Combine milk, butter or margarine, and sugar in a small bowl. Beat eggs slightly in a medium-size bowl; slowly stir in milk mixture and vanilla. Pour over bread in a buttered 4-cup baking dish. Let stand 15 minutes. Set baking dish in shallow pan; place on oven shelf; pour boiling water into a pan to a depth of 1 inch. Bake in a 350-degree over 45 minutes, or until puffy-firm. Serve warm with cream. -- From "Family Circle Favorite Recipes Cookbook" COCONUT CUSTARD (6 servings) 1 1/2 cups sugar 1 piece (2 inches) stick cinnamon Liquid from a medium-sized coconut, 1/2 cup, about 2 cups grated coconut (the white inside of a coconut, with brown skin peeled off, coarsely chopped then grated fine in a blender or food processor) 3 cups milk 4 whole eggs, lightly beaten 2 tablespoons butter, or 1/2 cup toasted slivered almonds

In a saucepan combine the sugar, cinnamon stick and coconut water. Stir the mixture over low heat until the sugar is dissolved. Add the coconut and continue to cook the mixture, stirring, until the coconut is transparent, about 5 minutes. Remove and discard the cinnamon stick. Stir in the milk, mixing thoroughly. Simmer, over moderate heat, stirring from time to time, until the mixture has thickened and a spoon drawn across the bottom leaves a clean path. Pour 1/2 of the mixture into the eggs, beating constantly with a whisk. Pour the egg mixture back into the saucepan and cook, stirring constantly, over low heat until it has thickened. Do not let it boil. Remove from the heat and pour into a flameproof serving dish (a 1-quart souffle dish is fine), cool, then refrigerate for several hours. Just before serving, dot the pudding with the butter, and put it under the broiler until the top is lightly browned; or garnish with slivered almonds. -- A mexican recipe from "The Book of Latin American Cooking" by Elisabeth Lambert Ortiz SOUR CREAM CUSTARD CHERRY TART (1 pie) Rich tart pastry (see below) 3 eggs 1/3 cup sugar 3/4 cup sour cream 1/2 teaspoon vanilla 2 cups pitted sweet cherries (or peaches or apricots)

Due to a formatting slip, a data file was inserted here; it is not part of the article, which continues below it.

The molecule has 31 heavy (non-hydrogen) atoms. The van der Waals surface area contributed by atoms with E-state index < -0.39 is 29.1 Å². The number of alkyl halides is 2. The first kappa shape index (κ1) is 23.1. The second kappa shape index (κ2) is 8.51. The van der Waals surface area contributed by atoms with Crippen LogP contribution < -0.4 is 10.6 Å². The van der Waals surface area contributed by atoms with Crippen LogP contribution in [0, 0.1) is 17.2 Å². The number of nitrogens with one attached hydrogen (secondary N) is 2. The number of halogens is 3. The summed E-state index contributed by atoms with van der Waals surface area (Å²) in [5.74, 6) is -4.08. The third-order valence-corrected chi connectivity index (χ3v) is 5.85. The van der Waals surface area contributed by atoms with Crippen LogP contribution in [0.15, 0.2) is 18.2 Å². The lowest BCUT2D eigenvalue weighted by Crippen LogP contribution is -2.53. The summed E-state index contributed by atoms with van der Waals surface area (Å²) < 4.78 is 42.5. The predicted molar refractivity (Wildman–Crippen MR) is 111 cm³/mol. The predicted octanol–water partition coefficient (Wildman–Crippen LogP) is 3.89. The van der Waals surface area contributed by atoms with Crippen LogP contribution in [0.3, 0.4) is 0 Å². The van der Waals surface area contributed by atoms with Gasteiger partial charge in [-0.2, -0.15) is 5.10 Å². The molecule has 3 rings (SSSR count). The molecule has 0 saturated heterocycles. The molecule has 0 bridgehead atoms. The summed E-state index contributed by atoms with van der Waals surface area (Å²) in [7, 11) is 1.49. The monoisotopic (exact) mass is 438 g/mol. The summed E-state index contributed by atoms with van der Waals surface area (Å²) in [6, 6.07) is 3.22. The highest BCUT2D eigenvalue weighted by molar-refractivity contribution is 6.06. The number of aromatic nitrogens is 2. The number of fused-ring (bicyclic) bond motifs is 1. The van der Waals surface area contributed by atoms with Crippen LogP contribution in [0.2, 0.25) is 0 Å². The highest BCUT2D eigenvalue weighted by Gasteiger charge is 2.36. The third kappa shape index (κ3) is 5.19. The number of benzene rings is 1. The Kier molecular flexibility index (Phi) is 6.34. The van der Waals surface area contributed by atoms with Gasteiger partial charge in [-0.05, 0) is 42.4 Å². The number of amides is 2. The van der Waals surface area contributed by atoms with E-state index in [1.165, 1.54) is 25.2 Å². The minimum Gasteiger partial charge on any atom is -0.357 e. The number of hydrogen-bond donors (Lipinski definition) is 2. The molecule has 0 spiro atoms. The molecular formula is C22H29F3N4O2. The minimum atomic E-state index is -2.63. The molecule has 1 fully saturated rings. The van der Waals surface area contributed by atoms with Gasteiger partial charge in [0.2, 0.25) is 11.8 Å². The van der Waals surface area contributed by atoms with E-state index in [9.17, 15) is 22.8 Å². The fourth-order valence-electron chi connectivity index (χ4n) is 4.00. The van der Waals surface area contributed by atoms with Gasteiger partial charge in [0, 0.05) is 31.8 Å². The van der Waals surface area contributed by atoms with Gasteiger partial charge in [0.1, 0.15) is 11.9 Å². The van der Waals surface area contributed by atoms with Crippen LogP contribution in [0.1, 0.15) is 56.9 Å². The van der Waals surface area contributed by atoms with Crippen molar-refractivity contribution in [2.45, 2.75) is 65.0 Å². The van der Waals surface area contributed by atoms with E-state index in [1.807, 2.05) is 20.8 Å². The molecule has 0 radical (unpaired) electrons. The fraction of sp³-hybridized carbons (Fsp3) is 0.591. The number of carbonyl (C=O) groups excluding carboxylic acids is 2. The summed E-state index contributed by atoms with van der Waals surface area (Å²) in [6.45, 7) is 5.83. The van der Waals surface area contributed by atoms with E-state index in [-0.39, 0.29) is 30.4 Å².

Line a 9-inch flan ring with pastry. Chill, preferably in freezer, for at least 1 hour.

Set oven at 350 degrees.

Beat eggs with sugar, sour cream and vanilla.

Arrange pitted cherries in unbaked tart shell. Pour egg mixture over them. Bake about 45 minutes on lowest rack of oven, or until custard is firm and crust is brown. Serve chilled. Rich Tart Pastry 2 cups sifted flour 3 tablespoons sugar 3/4 cup butter 1/2 teaspoon salt 2 teaspoons grated lemon rind 3 hard-cooked egg yolks, mashed 2 raw egg yolks

Place flour in a bowl. Make a well in the center. Add all ingredients to well. The butter should not be ice cold, nor should it be so soft that it is oily.

With finger tips, make a paste of center ingredients, gradually incorporating flour to form a smooth, firm ball of dough. Work quickly so the butter does not become oily. When sides of the bowl are left clean, the pastry is finished. Wrap it in wax paper and chill until dough is firm enough to roll.

Roll pastry between sheets of wax paper. -- From "The Art of Fine Baking" by Paula Peck